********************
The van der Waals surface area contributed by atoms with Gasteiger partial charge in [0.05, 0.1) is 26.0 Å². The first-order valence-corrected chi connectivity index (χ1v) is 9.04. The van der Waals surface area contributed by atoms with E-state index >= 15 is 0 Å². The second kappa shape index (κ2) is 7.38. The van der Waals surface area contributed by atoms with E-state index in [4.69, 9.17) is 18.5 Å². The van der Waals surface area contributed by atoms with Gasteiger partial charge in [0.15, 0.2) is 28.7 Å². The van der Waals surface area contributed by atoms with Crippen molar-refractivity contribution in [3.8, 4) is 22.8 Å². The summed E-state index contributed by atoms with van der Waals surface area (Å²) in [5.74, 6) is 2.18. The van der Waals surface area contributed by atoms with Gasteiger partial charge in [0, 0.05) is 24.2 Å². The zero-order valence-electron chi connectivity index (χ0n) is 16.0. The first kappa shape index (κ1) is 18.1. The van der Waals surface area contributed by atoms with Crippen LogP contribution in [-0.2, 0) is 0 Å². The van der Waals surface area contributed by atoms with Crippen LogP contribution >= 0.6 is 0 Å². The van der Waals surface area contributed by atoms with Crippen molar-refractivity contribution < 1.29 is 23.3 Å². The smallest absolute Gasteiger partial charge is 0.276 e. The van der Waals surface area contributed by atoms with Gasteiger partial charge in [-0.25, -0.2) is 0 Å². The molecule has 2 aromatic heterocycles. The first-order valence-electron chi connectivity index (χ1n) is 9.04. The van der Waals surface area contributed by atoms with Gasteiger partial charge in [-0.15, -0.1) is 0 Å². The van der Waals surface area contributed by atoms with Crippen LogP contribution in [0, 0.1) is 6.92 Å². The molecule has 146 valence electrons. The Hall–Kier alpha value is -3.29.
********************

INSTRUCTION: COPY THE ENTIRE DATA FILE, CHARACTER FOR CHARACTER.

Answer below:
The van der Waals surface area contributed by atoms with Gasteiger partial charge in [0.05, 0.1) is 26.0 Å². The first-order valence-corrected chi connectivity index (χ1v) is 9.04. The van der Waals surface area contributed by atoms with E-state index >= 15 is 0 Å². The second kappa shape index (κ2) is 7.38. The van der Waals surface area contributed by atoms with E-state index in [4.69, 9.17) is 18.5 Å². The van der Waals surface area contributed by atoms with Gasteiger partial charge in [0.15, 0.2) is 28.7 Å². The van der Waals surface area contributed by atoms with Crippen molar-refractivity contribution in [3.8, 4) is 22.8 Å². The summed E-state index contributed by atoms with van der Waals surface area (Å²) in [5.74, 6) is 2.18. The van der Waals surface area contributed by atoms with Gasteiger partial charge in [0, 0.05) is 24.2 Å². The zero-order valence-electron chi connectivity index (χ0n) is 16.0. The first kappa shape index (κ1) is 18.1. The van der Waals surface area contributed by atoms with Crippen LogP contribution in [-0.2, 0) is 0 Å². The van der Waals surface area contributed by atoms with Crippen LogP contribution >= 0.6 is 0 Å². The van der Waals surface area contributed by atoms with Crippen molar-refractivity contribution < 1.29 is 23.3 Å². The smallest absolute Gasteiger partial charge is 0.276 e. The van der Waals surface area contributed by atoms with Gasteiger partial charge in [-0.25, -0.2) is 0 Å². The molecule has 2 aromatic heterocycles. The first-order valence-electron chi connectivity index (χ1n) is 9.04. The van der Waals surface area contributed by atoms with Gasteiger partial charge in [-0.15, -0.1) is 0 Å². The van der Waals surface area contributed by atoms with Crippen LogP contribution in [0, 0.1) is 6.92 Å². The molecule has 146 valence electrons. The Hall–Kier alpha value is -3.29.